A former teacher says an acclaimed college-prep charter school in New Orleans is setting students up for failure…
By Jake Guth There’s an old adage that if something seems too good to be true, then it likely is. Sci Academy, one of New Orleans’ top-rated charter schools, exemplifies that adage. As a success story/victim of New Orleans Public Schools, depending on which way you want to view it, I approached my job interview at Sci Academy with a big grain of salt. The Craigslist ad for a coach described an academically-driven school that was attempting to start an athletics program.
I still remember how blown away I was by my first visit to the school—how it was unlike any *public* school I’d ever seen: the polite kids I interacted with, the noticeable absence of discipline problems. The red flags should have gone up right away. Like the fact that I had no experience coaching. Or that I was given the keys to a room that was used as the school storage closet and told to clear it for a weight room. Or that there was no budget and the equipment was all donated, meaning that the helmets were well past the three-year certification usage limit and many of the pads were moldy. None of it mattered. I was 24 years old, a minority from New Orleans, and I’d landed what seemed like a dream job.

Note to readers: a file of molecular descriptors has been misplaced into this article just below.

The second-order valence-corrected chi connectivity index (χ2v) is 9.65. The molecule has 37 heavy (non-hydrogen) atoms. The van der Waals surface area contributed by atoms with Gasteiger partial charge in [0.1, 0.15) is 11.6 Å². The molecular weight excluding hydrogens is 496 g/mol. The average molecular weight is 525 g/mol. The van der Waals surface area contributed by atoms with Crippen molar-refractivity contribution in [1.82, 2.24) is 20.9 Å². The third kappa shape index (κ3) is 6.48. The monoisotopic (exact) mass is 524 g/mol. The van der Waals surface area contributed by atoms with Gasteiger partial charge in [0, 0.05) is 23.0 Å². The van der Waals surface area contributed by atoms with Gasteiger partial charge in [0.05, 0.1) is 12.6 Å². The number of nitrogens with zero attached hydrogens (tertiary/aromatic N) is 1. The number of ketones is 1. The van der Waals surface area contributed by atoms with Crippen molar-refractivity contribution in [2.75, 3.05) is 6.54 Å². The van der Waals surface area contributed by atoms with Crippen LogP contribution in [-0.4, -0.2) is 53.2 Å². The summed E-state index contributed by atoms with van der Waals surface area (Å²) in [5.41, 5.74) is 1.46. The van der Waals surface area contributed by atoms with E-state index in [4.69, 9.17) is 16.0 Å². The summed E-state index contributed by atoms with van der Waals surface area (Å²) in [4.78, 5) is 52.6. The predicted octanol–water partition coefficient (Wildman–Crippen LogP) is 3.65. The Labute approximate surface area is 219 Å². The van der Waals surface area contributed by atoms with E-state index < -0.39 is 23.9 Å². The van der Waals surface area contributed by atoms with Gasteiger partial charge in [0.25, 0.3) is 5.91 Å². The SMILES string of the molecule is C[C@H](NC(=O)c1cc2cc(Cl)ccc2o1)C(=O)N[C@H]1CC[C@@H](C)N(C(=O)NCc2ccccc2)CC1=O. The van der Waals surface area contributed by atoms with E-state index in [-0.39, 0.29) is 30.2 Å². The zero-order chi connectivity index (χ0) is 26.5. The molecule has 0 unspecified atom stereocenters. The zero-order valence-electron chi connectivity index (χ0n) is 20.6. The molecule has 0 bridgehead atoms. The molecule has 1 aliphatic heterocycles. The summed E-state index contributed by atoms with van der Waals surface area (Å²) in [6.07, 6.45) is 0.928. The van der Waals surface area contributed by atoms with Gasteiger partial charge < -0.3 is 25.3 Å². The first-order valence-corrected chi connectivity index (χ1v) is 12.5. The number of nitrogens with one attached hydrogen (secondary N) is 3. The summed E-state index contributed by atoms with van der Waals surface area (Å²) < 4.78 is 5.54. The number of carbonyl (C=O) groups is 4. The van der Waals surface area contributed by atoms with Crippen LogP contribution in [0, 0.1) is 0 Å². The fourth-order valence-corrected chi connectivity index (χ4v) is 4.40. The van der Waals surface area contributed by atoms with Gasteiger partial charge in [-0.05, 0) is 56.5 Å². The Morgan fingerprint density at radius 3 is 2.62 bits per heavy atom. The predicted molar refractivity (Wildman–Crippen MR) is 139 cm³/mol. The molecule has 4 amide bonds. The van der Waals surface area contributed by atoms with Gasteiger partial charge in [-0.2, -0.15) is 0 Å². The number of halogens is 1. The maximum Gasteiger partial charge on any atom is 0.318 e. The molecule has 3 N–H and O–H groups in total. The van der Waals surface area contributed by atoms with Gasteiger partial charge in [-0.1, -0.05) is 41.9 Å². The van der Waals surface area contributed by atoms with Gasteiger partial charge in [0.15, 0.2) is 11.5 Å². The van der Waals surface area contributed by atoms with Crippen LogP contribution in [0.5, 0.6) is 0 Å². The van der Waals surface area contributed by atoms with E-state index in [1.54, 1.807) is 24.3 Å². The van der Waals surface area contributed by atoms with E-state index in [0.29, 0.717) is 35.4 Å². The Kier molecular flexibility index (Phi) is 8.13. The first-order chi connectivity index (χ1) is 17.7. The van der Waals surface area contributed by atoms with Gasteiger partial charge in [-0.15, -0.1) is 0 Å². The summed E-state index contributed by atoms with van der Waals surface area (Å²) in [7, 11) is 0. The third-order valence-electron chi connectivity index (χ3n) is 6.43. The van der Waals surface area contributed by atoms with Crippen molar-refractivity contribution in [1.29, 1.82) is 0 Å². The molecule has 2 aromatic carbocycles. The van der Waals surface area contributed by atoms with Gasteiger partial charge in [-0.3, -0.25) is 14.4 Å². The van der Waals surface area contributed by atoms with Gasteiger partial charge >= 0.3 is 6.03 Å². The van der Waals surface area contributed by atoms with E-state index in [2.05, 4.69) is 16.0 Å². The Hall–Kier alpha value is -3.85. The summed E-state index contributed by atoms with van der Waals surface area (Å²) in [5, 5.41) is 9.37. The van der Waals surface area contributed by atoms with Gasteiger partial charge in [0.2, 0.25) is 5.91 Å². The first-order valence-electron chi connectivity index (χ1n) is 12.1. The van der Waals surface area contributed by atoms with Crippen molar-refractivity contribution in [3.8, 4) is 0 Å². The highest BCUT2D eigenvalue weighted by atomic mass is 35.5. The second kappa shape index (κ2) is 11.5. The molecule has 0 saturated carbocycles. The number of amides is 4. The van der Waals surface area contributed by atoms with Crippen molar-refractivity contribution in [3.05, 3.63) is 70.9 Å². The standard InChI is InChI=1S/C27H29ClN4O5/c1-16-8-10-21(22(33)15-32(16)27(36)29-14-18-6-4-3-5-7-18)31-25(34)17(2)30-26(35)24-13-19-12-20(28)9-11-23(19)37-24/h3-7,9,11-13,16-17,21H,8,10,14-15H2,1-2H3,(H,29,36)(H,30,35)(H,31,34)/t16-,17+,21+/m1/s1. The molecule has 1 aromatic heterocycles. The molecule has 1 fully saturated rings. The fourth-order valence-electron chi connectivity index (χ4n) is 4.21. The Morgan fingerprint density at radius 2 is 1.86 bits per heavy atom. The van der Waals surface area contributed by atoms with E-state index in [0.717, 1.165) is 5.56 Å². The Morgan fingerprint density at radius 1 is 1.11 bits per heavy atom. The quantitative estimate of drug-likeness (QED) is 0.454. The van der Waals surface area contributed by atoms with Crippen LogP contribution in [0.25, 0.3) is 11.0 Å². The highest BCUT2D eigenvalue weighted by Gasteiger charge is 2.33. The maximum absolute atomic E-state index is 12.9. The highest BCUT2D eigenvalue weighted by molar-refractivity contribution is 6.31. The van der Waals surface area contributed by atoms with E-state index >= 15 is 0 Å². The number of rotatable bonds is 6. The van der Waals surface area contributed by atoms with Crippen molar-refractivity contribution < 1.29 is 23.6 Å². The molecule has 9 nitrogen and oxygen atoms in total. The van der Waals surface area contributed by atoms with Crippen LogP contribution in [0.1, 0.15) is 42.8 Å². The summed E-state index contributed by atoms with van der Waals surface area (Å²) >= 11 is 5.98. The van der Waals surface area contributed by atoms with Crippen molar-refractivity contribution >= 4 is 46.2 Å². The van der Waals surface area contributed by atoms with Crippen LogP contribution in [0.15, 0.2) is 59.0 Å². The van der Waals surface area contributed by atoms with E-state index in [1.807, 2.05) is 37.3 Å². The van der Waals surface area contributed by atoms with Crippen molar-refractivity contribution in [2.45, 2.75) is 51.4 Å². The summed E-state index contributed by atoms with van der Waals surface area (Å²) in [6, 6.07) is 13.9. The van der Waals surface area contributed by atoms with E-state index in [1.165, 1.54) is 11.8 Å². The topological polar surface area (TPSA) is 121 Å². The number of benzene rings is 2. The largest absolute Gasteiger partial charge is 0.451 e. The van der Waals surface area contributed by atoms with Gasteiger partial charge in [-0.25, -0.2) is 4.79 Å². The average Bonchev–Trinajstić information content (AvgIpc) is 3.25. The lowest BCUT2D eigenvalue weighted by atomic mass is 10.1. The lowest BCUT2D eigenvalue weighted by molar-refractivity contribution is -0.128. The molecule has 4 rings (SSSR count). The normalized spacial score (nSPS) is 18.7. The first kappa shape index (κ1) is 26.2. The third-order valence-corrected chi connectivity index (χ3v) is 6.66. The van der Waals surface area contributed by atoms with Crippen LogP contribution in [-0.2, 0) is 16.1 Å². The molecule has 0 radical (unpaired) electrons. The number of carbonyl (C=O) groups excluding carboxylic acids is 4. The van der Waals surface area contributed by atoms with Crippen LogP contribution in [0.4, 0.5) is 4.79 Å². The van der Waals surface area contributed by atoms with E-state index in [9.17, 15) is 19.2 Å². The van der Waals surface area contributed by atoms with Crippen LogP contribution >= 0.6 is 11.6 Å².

I am ashamed to admit it, but I drank the Kool-Aid and asked for refills. Being surrounded by mostly young, many non-certified educators, all of whom have really big dreams and aspirations of making a difference in the lives of kids, while being force-fed a steady diet of talk about perseverance and the *Stockholm Paradox* will do that to you.
I could see for myself that Sci was doing all the wrong things, yet claiming phenomenal graduation rates and supposedly putting kids in college *to succeed.* The Kool-Aid was losing its flavor. But I didn’t quit. I’d started advising students my first full year at Sci and I quickly built powerful relationships with them. I worried that, if I left, they might completely shut down towards an adviser who wasn’t able to reach them like I could, and who would then respond by punishing them for their failure to cooperate. I made a commitment to the 12 kids I was advising that I’d stay for a full four years in order to Set Up to Fail – EduShyster: